Several of the vetoes and amendments were relatively minor – proposing changes to various working groups, finding new sources of funding for an item, or eliminating studies it deems redundant.

Baker has vetoed certain reporting requirements and the creation of an ombudsman to deal with shelter housing complaints. He refused to impose conditions on the Corrections Department demanding that more prisoners be released and placed under house arrest.

Meet the author

Journalist, Commonwealth

About Shira Schönberg

Shira Schoenberg is a reporter for CommonWealth magazine. Shira previously worked for over seven years at the Springfield Republican / MassLive.com where she covered state politics and elections, covering topics as diverse as starting the legal marijuana industry, issues with the state foster care system and the elections of US Sen Elizabeth Warren and Governor Charlie Baker. Shira won the 2018 Massachusetts Bar Association Award for Excellence in Legal Journalism and several articles won awards from the New England Newspaper and Press Association. Shira covered the 2012 New Hampshire presidential primary for the Boston Globe. Prior to that, she worked for the Concord (NH) Monitor, where she wrote about state government, city hall, and Barack Obama’s primary campaign in New Hampshire in 2008. Shira is the incumbent. a master’s degree from the Graduate School of Journalism at Columbia University.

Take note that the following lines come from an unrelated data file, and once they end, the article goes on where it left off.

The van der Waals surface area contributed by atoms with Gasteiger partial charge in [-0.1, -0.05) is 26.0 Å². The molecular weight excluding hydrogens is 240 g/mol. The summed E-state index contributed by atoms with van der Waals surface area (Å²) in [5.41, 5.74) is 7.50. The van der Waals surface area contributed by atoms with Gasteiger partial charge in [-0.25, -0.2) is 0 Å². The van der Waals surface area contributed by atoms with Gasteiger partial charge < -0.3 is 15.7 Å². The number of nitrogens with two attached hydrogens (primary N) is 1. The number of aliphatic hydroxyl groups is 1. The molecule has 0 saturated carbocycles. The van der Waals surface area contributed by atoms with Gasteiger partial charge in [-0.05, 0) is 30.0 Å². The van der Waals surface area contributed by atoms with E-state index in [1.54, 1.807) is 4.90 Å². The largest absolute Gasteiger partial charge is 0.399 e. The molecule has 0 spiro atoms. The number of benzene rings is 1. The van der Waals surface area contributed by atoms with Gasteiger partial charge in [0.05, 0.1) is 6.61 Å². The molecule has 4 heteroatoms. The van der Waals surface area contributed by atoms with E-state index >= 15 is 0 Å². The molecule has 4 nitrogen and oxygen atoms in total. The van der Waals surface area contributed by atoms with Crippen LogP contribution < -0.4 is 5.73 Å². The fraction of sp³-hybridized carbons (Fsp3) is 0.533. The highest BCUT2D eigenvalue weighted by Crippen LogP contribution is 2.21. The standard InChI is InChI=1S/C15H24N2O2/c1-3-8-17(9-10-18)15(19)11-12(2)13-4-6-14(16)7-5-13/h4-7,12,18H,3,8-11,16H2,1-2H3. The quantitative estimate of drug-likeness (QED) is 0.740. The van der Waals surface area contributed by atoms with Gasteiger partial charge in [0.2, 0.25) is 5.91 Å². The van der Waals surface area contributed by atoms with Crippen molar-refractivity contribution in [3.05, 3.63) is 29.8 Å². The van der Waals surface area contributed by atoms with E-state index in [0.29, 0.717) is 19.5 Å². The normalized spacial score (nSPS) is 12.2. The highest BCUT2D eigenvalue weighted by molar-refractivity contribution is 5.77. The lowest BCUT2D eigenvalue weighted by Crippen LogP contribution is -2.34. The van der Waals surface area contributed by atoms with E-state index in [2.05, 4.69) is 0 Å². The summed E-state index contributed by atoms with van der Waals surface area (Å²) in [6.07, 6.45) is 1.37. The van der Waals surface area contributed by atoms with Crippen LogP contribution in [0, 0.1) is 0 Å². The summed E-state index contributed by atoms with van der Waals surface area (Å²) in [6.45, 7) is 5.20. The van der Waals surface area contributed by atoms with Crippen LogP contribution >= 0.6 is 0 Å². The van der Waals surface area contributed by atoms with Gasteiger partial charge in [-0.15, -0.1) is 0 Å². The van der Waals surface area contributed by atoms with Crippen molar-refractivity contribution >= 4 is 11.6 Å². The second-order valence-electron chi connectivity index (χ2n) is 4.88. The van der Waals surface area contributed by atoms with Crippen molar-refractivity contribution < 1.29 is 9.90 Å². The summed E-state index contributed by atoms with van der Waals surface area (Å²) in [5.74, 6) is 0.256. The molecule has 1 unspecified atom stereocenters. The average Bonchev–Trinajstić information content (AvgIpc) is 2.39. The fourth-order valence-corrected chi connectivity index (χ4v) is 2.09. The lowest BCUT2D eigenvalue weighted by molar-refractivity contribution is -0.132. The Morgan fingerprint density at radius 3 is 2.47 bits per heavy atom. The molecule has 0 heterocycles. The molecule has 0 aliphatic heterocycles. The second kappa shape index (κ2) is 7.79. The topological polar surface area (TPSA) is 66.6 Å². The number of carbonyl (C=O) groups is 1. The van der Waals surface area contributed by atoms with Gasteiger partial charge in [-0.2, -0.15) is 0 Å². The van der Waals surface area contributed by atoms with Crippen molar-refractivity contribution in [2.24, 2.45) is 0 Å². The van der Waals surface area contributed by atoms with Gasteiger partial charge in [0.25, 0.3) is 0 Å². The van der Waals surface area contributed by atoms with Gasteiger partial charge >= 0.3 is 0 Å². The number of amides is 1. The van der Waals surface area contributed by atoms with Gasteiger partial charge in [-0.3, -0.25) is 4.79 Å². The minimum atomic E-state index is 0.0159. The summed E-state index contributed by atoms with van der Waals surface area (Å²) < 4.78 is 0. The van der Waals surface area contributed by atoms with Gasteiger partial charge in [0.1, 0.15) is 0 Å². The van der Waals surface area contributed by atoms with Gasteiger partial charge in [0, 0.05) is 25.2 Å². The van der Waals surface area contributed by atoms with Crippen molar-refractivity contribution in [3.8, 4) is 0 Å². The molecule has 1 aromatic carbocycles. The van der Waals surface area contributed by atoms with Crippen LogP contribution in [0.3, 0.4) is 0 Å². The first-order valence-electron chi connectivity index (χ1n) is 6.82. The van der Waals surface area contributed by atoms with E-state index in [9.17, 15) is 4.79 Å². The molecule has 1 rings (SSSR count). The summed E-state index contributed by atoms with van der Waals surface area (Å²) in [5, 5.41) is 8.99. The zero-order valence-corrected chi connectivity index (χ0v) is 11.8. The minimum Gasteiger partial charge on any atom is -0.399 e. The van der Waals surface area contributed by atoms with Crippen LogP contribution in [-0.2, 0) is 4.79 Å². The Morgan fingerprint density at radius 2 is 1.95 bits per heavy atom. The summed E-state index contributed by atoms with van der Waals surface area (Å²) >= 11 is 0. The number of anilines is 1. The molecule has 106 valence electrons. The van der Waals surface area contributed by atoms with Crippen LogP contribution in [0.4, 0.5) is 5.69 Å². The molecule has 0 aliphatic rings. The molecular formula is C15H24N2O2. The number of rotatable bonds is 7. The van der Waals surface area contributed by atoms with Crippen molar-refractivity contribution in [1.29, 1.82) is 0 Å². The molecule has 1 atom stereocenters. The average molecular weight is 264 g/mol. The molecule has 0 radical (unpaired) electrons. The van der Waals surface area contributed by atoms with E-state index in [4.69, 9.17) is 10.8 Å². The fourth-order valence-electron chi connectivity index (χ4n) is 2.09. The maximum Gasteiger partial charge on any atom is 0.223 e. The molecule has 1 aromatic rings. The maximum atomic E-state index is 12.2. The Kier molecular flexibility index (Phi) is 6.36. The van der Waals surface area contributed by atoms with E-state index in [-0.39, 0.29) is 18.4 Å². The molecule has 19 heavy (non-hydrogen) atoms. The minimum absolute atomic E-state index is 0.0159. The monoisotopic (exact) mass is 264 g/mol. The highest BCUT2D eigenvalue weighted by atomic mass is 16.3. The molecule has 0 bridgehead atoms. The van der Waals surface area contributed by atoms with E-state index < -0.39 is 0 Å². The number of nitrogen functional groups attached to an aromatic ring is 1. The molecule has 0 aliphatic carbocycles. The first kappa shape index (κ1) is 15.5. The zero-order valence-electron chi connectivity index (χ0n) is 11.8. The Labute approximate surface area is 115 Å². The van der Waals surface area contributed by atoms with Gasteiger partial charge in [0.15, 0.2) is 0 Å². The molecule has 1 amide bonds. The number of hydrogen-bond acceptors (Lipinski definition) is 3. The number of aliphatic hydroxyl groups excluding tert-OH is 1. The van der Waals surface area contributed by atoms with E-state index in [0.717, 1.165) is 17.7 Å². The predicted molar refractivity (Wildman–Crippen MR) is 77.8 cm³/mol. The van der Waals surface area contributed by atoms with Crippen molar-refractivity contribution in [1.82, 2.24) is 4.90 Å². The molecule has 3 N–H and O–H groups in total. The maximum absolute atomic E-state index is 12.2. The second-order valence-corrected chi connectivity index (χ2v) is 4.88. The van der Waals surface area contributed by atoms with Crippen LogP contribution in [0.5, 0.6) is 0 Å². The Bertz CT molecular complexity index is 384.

About Shira Schönberg

Shira Schoenberg is a reporter for CommonWealth magazine. Shira previously worked for over seven years at the Springfield Republican / MassLive.com where she covered state politics and elections, covering topics as diverse as starting the legal marijuana industry, issues with the state foster care system and the elections of US Sen Elizabeth Warren and Governor Charlie Baker. Shira won the 2018 Massachusetts Bar Association Award for Excellence in Legal Journalism and several articles won awards from the New England Newspaper and Press Association. Shira covered the 2012 New Hampshire presidential primary for the Boston Globe. Prior to that, she worked for the Concord (NH) Monitor, where she wrote about state government, city hall, and Barack Obama’s primary campaign in New Hampshire in 2008. Shira is the incumbent. a master’s degree from the Graduate School of Journalism at Columbia University.

Lawmakers wanted to lift the cap on the number of hours a government retiree can work while receiving a public pension from 960 hours to 1,200 hours. Baker offered to let retirees work until 975 hours, but disagreed with the big leap. “An increase of 240 overtime hours per year is a significant policy change and brings the Commonwealth and its municipalities closer to a place where employees continue to work almost full time while receiving a pension, with no corresponding changes to improve practice. current, “Baker wrote in his veto message.

Baker vetoed an article that would prevent the Department of Conservation and Recreation from collecting fees or tolls on a road or parking spot without the approval of the municipality where it is located. He also vetoed provisions that would have eliminated asset testing for beneficiaries of cash assistance programs for elderly residents and families with children.